Our philosophical term for the day is naturalism. There are a variety of ways of defining naturalism. We will use the philosophical definition of “methodological naturalism”.
“Methodological Naturalism” asserts that religious commitments have no relevance within science-natural science itself requires no specific attitude to religion, and can be practiced just as well by adherents of religious faiths as by atheists or agnostics. Alvin Plantinga, a leading christian philosopher, disagrees with this definition. He believes that religious doctrines do make a difference to scientific practice, yet are defensible for all that.
The majority of contemporary philosophers would happily accept naturalism as just characterized—that is, they would both reject “supernatural” entities, and allow that science is a possible route (if not necessarily the only one) to important truths about the “human spirit”.
Proponents of naturalism in the early nineteenth century included John Dewey, Sidney Hook, and Ernest Nagel.
Derek Brown is surveying some old classics that I have enjoyed over the years and I believe you will enjoy. The book he focuses on is The Bruised Reed, by Richard Sibbes. Here is a small quote from Sibbes,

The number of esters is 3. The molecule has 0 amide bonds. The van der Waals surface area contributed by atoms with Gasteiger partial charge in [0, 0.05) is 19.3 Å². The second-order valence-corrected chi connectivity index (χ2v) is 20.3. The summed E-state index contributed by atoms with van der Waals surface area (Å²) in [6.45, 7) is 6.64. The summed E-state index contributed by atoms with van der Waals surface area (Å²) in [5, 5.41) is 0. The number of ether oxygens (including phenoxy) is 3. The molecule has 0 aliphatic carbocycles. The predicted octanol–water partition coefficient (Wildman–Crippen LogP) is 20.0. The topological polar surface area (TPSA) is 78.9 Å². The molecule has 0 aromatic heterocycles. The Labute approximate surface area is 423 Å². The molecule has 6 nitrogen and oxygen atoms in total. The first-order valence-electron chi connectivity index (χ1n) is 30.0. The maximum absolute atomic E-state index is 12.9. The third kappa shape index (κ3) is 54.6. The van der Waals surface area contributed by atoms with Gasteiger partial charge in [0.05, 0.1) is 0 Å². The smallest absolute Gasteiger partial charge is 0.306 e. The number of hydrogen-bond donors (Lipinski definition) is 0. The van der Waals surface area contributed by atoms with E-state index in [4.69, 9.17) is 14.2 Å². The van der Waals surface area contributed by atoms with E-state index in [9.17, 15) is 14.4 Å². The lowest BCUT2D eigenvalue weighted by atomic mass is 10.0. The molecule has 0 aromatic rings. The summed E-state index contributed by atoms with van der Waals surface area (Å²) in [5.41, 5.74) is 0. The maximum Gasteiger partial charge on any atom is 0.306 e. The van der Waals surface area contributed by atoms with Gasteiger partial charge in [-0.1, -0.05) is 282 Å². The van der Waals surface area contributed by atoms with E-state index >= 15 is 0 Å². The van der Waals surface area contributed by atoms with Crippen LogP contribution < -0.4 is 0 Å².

We will only prolong our depression and deepen our hesitancy to obey if we give up on doing good whenever we wrestle with our motives—or when godly affections appear to dissipate as we set about some service for Christ.
Read Old Books!
Our theological word for the day is “imputation”. I will let the Westminster Confession of Faith define the term of the day.
Those whom God calls, He freely justifies “by imputing the obedience and satisfaction of Christ unto them, they receiving and resting on him and his righteousness by faith” (WCF 11.1)
In other words, our righteousness is an alien righteousness. It comes from outside of us through Jesus and His sacrifice on the cross. Paul wrote well on imputation in Romans 5, where he compares Adam and Jesus:
For as by the one man’s disobedience the many were made sinners, so by the one man’s obedience the many will be made righteous.(v.19)
Our salvation and our righteousness come from the sacrifice of Christ on the cross. We have nothing that we contribute to either in any way. However, there is an additional part to this salvation and this righteousness. Our sins our imputed to Christ when we are called to Him. Here is what Peter says in 2 Peter 2:
He himself bore our sins in his body on the tree, that we might die to sin and live to righteousness.(v.24)
Our sins our His, and His righteousness is ours. This is the gift of the cross. We receive eternal salvation, and our given Christ’s own righteousness. We have much to be thankful for through our savior’s life, death, and resurrection.
Michael Kruger has a thoughtful post regarding the history of the books of the New Testament. You can read it on his blog Canon Fodder.